Rhiannon joined the Department of Psychology in April 2018, and teaches both undergraduate and postgraduate modules. At undergraduate level, Rhiannon teaches on the core modules in Research Methods and Statistics. On the MSc in Health Psychology she teaches Context and Communication in Health Psychology, and Advanced Quantitative Methods. She also supervises both undergraduate and postgraduate research projects.
Rhiannon’s research connections are with the Centre for Health and Relationships; her primary area of research is in physical pain, particularly the social context that contributes to pain expression. Rhiannon utilises a mixed methods approach and draws upon expertise in laboratory-based data collection, quantitative data analysis, and qualitative semi-structured interviewing. Rhiannon completed her PhD at the University of Bath, where she looked at the contextual factors that impact on the reporting of pain. This employed an experimental paradigm involving a range of pain induction equipment and manipulations.
Rhiannon’s current research areas:
- Physical pain in older adults. Within this area, Rhiannon is researching how pain is experienced in older adults, including those experiencing cognitive impairment such as dementia. The complete social network around the individual is considered, enabling many different approaches to data collection. Through this, Rhiannon has close working relationships with local support groups, and residential and care home across the UK.
- Physical pain in athletes. Here, Rhiannon is working with external collaborators to establish how pain can impact on both single-player and team sports. She is investigating whether there is a difference in pain/injury communication across the support team, and also pain ratings during rehabilitation. One of Rhiannon’s current projects is looking at whether athletes who are receiving financial incentive return to the sport, even though they’re not fully recovered.
Outside of research and teaching, Rhiannon has a passion for dissemination of knowledge through impact and engagement; she can regularly be found at a local school running Researcher for a Day events, workshops, and other engaging activities to promote higher education. In this area, Rhiannon has been particularly successful in receiving grant funding to subsidise the events she puts on with students and colleagues.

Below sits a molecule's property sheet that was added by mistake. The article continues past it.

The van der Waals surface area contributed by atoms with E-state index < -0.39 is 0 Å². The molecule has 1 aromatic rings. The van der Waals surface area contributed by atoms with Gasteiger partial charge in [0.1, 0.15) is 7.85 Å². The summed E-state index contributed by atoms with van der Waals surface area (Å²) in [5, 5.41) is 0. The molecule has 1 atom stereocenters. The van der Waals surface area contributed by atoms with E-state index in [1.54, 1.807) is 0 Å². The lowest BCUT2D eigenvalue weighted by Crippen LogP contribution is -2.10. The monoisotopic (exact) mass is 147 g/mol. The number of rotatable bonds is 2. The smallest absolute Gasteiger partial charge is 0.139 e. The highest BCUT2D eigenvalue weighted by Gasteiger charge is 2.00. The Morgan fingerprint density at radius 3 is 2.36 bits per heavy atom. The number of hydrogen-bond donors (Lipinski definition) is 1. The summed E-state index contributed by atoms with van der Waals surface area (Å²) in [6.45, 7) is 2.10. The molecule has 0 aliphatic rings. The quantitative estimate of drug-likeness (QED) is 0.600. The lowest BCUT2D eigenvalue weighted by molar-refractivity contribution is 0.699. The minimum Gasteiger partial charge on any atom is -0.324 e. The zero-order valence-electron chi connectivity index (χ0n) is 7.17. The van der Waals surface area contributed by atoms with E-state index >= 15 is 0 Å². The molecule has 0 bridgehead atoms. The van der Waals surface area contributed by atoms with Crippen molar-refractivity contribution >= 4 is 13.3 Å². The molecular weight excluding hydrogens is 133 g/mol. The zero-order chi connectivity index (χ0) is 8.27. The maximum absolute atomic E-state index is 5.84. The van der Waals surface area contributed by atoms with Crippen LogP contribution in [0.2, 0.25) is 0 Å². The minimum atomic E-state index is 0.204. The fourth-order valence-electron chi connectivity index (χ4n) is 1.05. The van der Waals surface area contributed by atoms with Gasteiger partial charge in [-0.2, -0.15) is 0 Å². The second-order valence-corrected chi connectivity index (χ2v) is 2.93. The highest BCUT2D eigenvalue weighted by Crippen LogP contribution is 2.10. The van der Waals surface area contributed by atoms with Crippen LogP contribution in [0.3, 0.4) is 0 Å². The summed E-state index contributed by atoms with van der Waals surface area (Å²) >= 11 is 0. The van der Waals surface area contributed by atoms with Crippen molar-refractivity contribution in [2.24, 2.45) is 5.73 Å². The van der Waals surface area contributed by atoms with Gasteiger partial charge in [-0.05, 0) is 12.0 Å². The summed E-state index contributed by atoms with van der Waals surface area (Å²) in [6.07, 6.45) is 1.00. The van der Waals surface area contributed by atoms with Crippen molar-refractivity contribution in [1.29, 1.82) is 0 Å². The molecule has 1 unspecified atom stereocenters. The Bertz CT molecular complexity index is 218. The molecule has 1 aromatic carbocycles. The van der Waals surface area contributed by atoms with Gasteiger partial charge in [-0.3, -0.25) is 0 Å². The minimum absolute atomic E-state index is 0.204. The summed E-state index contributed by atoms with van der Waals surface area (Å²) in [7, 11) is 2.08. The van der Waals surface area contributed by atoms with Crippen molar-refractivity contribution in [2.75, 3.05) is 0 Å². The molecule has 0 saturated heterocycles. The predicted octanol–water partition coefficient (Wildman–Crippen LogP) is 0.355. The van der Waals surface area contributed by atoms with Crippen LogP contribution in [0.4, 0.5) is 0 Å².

If you have any questions, please feel free to get in touch with Rhiannon:
Telephone: +44 (0) 1280 828335
Grants and Awards
British Pain Society (2016, 2017, 2018). A total of £3000 to attend the Annual Scientific Meetings.
EDF Energy (2017). One of four researchers to work on a grant worth £80,000 to run a health intervention at Hinkley Point C employees over 18 months.
Winner of Trainee Paper Prize Presentation at the British Pain Society Annual Scientific Meeting (2016). Title: Pain communication: is there a difference between strangers, friends and romantic partners?
University of Bath Graduate School Funding for Conference (2016). A grant worth £800 to help with the costs of attending the IASP 16th World Congress in Japan.
University of Bath Department of Psychology Financial Aid (2016). A grant worth £850 to help with funding my attendance at the IASP 16th World Congress in Japan.
International Association for the Study of Pain Financial Aid (2016). A grant worth £750 to cover the cost of the registration fees to attend the IASP 16th World Congress in Japan.
Santander Scholarship and Mobility Award (2014). A grant worth £2000 to fund conferences specific to pain.
University Research Studentship, University of Bath (2013 – 2016). Three years funding for a full-time PhD position including tuition fees, stipend and research allowance. Totalling approximately £60,000.
Edwards, R.T., Gillison, F., Standage, M., Batista Ferrer, H., Proctor, S., & Audrey, S. (submitted). Predicting walking to work from motivation, self-efficacy and habit over 12 months. Preventative Medicine.
Edwards, R. T., Eccleston, C., & Keogh, E. (to be submitted imminently). Competition vs cooperativeness: does context need to be considered further? European journal of Pain.
Edwards, R. T., Eccleston, C., & Keogh, E (2017). Psychosocial factors and their influence on the experience of pain: a response to commentary. PAIN Reports. Doi: 10.1097/PR9.0000000000000602
Edwards, R. T., Eccleston, C., & Keogh, E. (2017). Observer influences on pain: an experimental series examining same-sex and opposite-sex friends, strangers, and romantic partners. PAIN. 158(5), 846-855. doi: 10.1097/j.pain.0000000000000840
Eccleston, C., Tabor, A., Edwards, R. T., & Keogh, E. (2016). Psychological approaches in geriatric pain management. Clinics in Geriatric Pain Management, 32(4), 763-771. doi:10.1016/j.cger.2016.06.004